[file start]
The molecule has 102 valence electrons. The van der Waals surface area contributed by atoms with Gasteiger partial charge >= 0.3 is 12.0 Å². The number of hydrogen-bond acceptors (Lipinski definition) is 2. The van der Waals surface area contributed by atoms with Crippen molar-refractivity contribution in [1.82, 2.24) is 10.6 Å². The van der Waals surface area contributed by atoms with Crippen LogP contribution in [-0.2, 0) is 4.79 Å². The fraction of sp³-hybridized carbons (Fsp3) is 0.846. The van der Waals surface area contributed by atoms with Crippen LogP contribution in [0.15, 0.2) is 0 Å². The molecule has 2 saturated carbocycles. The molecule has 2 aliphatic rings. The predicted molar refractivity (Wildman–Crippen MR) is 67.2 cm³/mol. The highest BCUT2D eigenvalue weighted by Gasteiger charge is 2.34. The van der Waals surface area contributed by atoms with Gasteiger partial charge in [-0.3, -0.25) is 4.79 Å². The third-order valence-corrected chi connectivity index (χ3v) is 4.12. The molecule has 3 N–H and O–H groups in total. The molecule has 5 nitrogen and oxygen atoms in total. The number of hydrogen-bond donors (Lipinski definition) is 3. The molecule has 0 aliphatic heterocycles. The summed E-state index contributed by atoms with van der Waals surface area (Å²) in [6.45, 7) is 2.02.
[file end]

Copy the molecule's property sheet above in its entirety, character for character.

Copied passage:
The molecule has 102 valence electrons. The van der Waals surface area contributed by atoms with Gasteiger partial charge >= 0.3 is 12.0 Å². The number of hydrogen-bond acceptors (Lipinski definition) is 2. The van der Waals surface area contributed by atoms with Crippen molar-refractivity contribution in [1.82, 2.24) is 10.6 Å². The van der Waals surface area contributed by atoms with Crippen LogP contribution in [-0.2, 0) is 4.79 Å². The fraction of sp³-hybridized carbons (Fsp3) is 0.846. The van der Waals surface area contributed by atoms with Crippen LogP contribution in [0.15, 0.2) is 0 Å². The molecule has 2 saturated carbocycles. The molecule has 2 aliphatic rings. The predicted molar refractivity (Wildman–Crippen MR) is 67.2 cm³/mol. The highest BCUT2D eigenvalue weighted by Gasteiger charge is 2.34. The van der Waals surface area contributed by atoms with Gasteiger partial charge in [-0.3, -0.25) is 4.79 Å². The third-order valence-corrected chi connectivity index (χ3v) is 4.12. The molecule has 3 N–H and O–H groups in total. The molecule has 5 nitrogen and oxygen atoms in total. The number of hydrogen-bond donors (Lipinski definition) is 3. The molecule has 0 aliphatic heterocycles. The summed E-state index contributed by atoms with van der Waals surface area (Å²) in [6.45, 7) is 2.02.